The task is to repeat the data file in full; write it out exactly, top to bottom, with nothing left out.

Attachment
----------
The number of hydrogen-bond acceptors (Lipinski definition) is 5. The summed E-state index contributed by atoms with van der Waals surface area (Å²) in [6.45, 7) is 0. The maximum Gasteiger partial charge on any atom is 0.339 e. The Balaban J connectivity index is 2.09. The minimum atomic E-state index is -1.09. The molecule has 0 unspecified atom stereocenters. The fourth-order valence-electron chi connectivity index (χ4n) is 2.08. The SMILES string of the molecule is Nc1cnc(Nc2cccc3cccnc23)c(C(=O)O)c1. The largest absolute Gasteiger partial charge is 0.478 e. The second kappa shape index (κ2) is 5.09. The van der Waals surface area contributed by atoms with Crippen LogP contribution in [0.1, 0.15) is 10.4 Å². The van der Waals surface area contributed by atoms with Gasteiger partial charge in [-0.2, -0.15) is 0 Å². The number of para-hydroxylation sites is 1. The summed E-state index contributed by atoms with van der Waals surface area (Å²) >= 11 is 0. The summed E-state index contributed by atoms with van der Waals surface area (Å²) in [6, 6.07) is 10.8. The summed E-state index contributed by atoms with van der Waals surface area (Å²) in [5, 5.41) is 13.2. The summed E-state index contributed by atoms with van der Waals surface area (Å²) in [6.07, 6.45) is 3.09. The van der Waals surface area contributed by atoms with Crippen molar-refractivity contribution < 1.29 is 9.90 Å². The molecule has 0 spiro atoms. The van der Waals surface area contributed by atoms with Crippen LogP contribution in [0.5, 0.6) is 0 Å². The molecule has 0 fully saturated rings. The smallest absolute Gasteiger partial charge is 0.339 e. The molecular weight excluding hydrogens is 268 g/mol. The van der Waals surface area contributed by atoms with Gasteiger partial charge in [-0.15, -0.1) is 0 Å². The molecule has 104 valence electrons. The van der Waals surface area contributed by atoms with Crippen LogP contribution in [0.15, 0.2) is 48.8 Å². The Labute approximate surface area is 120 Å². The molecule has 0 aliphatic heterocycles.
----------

The number of hydrogen-bond acceptors (Lipinski definition) is 5. The summed E-state index contributed by atoms with van der Waals surface area (Å²) in [6.45, 7) is 0. The maximum Gasteiger partial charge on any atom is 0.339 e. The Balaban J connectivity index is 2.09. The minimum atomic E-state index is -1.09. The molecule has 0 unspecified atom stereocenters. The fourth-order valence-electron chi connectivity index (χ4n) is 2.08. The SMILES string of the molecule is Nc1cnc(Nc2cccc3cccnc23)c(C(=O)O)c1. The largest absolute Gasteiger partial charge is 0.478 e. The second kappa shape index (κ2) is 5.09. The van der Waals surface area contributed by atoms with Crippen LogP contribution in [0.1, 0.15) is 10.4 Å². The van der Waals surface area contributed by atoms with Gasteiger partial charge in [-0.2, -0.15) is 0 Å². The number of para-hydroxylation sites is 1. The summed E-state index contributed by atoms with van der Waals surface area (Å²) >= 11 is 0. The summed E-state index contributed by atoms with van der Waals surface area (Å²) in [6, 6.07) is 10.8. The summed E-state index contributed by atoms with van der Waals surface area (Å²) in [5, 5.41) is 13.2. The summed E-state index contributed by atoms with van der Waals surface area (Å²) in [6.07, 6.45) is 3.09. The van der Waals surface area contributed by atoms with Crippen molar-refractivity contribution < 1.29 is 9.90 Å². The molecule has 0 spiro atoms. The van der Waals surface area contributed by atoms with Crippen LogP contribution in [0.5, 0.6) is 0 Å². The molecule has 0 fully saturated rings. The smallest absolute Gasteiger partial charge is 0.339 e. The molecular weight excluding hydrogens is 268 g/mol. The van der Waals surface area contributed by atoms with Gasteiger partial charge in [-0.15, -0.1) is 0 Å². The molecule has 104 valence electrons. The van der Waals surface area contributed by atoms with Crippen LogP contribution in [0.15, 0.2) is 48.8 Å². The Labute approximate surface area is 120 Å². The molecule has 0 aliphatic heterocycles.